Space infrastructure has become thoroughly enmeshed with global economy. It will become as significant in shaping human affairs as geopolitical power.
After an early thrill ride in the 1960s, followed by a sleepy coasting, space is again abuzz with activity. This time it is different—radically different—and the labels show it: “NewSpace”, “Space 2.0” or “The Second Space Age”. There are now many more players, much more money, vastly better technology, bigger interests, greater risks, grander visions.
The best parallel is with the Internet of 2019 compared to that of 1999, but in the case of space the shift has been more sudden. In a few short years new technologies have bridged important economic gaps and have unlocked the field for a wide range of commercial actors. Extraordinary projects—such as mega-constellations of thousands of small satellites—which were on no one’s radar ten years ago have now become viable and are in fact being delivered. The use of satellite data has likewise exploded both in terms of demand and in terms of applications and service providers.
Most importantly, space infrastructure has become thoroughly enmeshed with the global economy in a similar manner to the Internet. A self-reinforcing evolutionary cycle has emerged between human activity on earth and in space: they drive each other both in terms of economic value and in terms of mutual dependency. The financial scale of space is also rapidly expanding. Already the “space economy” is worth over $350bn globally; within the next 30 years it is estimated to surpass the $1tn mark—without taking into account any large-scale exploitation of the tremendous mineral resources present on accessible celestial bodies. There is now a gold rush in space, and the minimalistic international law currently applicable in this domain makes it a quasi-free-for-all in the purest sense of the “wild west”.
Space 2.0 is about everyone—be they states, international organisations, private companies or, not unlikely, future rogue actors—now scrambling to secure a piece of the action. The primary motivation in the Second Space Age, that gives it its distinctive scope and character, is commercial profit. This has overturned the military and national prestige incentives that drove the First Space Age—but not by much. Security and classical geopolitical calculations remain at the heart of all leading space powers’ orbital endeavours, precisely because of the growing economic and military interdependencies between “terran” and space affairs.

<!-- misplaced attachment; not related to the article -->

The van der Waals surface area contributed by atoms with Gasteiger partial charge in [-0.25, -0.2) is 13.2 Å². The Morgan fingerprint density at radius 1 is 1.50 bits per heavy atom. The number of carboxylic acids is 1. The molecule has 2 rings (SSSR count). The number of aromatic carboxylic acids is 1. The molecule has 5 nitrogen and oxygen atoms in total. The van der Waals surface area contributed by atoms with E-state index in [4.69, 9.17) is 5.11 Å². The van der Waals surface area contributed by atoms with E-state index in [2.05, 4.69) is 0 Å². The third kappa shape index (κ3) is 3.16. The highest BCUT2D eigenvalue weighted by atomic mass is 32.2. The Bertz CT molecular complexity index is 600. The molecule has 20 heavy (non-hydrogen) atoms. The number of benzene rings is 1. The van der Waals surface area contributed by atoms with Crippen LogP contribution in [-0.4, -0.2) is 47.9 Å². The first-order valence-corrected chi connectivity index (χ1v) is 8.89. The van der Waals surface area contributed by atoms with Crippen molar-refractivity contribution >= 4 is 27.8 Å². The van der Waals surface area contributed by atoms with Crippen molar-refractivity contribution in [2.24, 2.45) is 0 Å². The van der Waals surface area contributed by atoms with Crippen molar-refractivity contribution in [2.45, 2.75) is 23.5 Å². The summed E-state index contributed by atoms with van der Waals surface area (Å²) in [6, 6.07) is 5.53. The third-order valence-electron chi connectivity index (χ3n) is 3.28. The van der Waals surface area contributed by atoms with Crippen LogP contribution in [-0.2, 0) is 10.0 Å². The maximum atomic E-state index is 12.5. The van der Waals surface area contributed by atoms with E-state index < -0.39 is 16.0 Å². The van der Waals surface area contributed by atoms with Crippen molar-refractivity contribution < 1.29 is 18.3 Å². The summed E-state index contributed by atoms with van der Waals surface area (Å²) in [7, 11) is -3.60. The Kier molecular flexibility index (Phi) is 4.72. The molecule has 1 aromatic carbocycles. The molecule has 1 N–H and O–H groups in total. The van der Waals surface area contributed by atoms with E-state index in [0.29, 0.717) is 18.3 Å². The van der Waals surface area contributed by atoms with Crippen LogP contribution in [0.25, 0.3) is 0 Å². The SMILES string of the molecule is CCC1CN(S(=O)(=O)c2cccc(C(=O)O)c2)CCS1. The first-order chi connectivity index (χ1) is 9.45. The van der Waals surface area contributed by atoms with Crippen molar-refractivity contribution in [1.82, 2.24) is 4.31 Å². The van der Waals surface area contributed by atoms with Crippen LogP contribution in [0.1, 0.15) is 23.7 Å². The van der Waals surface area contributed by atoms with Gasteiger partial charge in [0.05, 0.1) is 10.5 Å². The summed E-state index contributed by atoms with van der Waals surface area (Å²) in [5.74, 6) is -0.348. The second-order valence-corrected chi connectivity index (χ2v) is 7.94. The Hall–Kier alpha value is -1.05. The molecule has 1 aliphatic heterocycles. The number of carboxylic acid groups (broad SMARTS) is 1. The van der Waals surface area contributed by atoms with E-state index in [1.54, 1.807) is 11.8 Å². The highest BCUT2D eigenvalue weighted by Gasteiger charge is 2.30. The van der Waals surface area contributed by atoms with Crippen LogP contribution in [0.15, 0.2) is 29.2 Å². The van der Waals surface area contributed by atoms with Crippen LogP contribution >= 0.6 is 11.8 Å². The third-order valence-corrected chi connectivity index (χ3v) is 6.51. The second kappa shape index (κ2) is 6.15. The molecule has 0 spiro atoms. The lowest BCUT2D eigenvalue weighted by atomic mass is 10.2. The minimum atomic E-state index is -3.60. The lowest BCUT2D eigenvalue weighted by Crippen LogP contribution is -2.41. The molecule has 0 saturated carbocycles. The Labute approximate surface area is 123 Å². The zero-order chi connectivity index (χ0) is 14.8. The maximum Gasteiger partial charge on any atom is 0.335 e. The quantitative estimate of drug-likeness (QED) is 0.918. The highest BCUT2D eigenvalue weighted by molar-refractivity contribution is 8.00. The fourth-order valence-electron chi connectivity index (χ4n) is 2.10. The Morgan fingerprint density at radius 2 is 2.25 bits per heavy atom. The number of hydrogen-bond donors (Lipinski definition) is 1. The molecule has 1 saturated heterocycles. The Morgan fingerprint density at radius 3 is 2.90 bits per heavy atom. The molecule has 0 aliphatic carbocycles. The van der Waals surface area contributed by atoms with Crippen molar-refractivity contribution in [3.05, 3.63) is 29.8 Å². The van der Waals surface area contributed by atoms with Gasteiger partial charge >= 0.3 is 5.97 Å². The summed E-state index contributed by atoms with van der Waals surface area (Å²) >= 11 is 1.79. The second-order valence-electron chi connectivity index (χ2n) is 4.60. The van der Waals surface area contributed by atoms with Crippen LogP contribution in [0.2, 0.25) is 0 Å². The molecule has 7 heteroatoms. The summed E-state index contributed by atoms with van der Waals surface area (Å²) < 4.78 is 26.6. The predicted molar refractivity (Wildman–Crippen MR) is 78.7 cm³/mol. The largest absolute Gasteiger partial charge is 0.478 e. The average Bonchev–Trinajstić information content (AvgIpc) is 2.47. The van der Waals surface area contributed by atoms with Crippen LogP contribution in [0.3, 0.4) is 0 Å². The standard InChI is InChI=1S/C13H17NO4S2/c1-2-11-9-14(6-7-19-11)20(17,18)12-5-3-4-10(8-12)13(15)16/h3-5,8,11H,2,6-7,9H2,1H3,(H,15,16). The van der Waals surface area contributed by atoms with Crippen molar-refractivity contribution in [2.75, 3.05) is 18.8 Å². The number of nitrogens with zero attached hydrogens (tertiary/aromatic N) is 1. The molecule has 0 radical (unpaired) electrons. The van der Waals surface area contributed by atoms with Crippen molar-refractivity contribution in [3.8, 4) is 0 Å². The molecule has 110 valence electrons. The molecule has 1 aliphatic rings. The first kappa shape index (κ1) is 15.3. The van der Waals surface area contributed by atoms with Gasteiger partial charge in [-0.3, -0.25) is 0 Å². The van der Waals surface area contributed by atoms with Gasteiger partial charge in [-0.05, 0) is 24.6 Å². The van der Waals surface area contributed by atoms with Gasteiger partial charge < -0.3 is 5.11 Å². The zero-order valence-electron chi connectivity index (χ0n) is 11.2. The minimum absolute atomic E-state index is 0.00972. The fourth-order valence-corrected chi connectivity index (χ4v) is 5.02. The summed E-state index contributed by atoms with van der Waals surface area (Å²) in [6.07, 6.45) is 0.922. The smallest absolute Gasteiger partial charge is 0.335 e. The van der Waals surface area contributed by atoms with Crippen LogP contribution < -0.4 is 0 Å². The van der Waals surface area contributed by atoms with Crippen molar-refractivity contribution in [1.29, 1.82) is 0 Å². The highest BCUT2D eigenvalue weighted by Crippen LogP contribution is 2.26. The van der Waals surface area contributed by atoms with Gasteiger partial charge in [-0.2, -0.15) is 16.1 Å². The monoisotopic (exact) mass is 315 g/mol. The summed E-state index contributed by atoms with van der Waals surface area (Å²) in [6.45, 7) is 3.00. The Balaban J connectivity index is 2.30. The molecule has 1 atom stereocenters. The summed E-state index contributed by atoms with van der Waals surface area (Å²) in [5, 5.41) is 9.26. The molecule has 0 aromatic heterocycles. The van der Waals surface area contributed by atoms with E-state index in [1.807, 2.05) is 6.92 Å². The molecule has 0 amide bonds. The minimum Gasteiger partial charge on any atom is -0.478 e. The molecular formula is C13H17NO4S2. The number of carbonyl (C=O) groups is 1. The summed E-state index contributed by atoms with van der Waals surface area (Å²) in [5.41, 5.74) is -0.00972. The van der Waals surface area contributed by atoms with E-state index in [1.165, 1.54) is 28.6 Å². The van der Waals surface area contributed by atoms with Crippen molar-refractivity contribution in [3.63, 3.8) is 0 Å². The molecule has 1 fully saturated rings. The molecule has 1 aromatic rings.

Where is this all leading? What are the implications of this epochal rise of space power? What forms will it take? How will it be used? The possibilities of space have transformed so quickly, the technology is fully understood by so few, and the entire domain is so literally alien to human experience that we are severely underequipped to work out what’s really going on—let alone to make the best and safest use of space power.
Yet space power will become, within our lifetime, as significant in shaping human affairs as classic geopolitical power. This convergence is inevitable, even based solely on trends observable today—let alone future groundbreaking technological advances which are sure to happen. Conceiving of national (and global corporate) strategy purely on a geopolitical basis, i.e. in the “old way”, will become a categorical error as space and “terran” affairs will have merged into a single strategic continuum.
Those who can make sense of Space 2.0 and develop shrewd, effective ways to wield space power in the coming decades, will increasingly be at great advantage to their competitors—in economic, scientific, military and ultimately, political terms. Their prize will not only be leadership in the endless immensity of space, but dominance of the Earth. Late-21st century world order will inevitably rest on radically different geostrategic foundations and power-parameters than anything so far in history.
Yet there are innumerable challenges to be surmounted along the way by would-be great Space Powers. Expensive investment must be directed into the right projects and technologies at the right time and in the right sequence. Domestic space industrial sectors and infrastructure must be developed at pace in the teeth of cutthroat international competition. Talent and skills must be nurtured and/or attracted from abroad. Security threats and outright attacks must be fended off, with backup systems ready to kick-in. International norms and standards (such as space traffic management) regulating behaviour and liabilities in the “global commons” of Earth’s orbit must be shaped to one’s advantage as much as possible. Most importantly, the people must be inspired to back their country’s space destiny as a critical national endeavour (China is already leading the pack in this regard).
All this requires organisation, vision, leadership, strategy. Space policy decision-making within government must be streamlined, and put in accord with industry. And a bit further down the line overly successful private space companies will need to be restrained. The incredible complexity of space security and defence considerations, always updated to account for new technologies and threats, must be woven throughout all national planning. Space is a novel domain, which, uniquely in human experience, exists exclusively as a function of technology yet is also subject to the laws of physics. This puts a premium on new strategic concepts and theories of space power being discovered and perfected to support the use these capabilities to maximum effect in national interest. The stakes of space power are very high indeed.
Gabriel Elefteriu is Head of Space Policy at Policy Exchange, the leading UK think tank. This article is written in a personal capacity.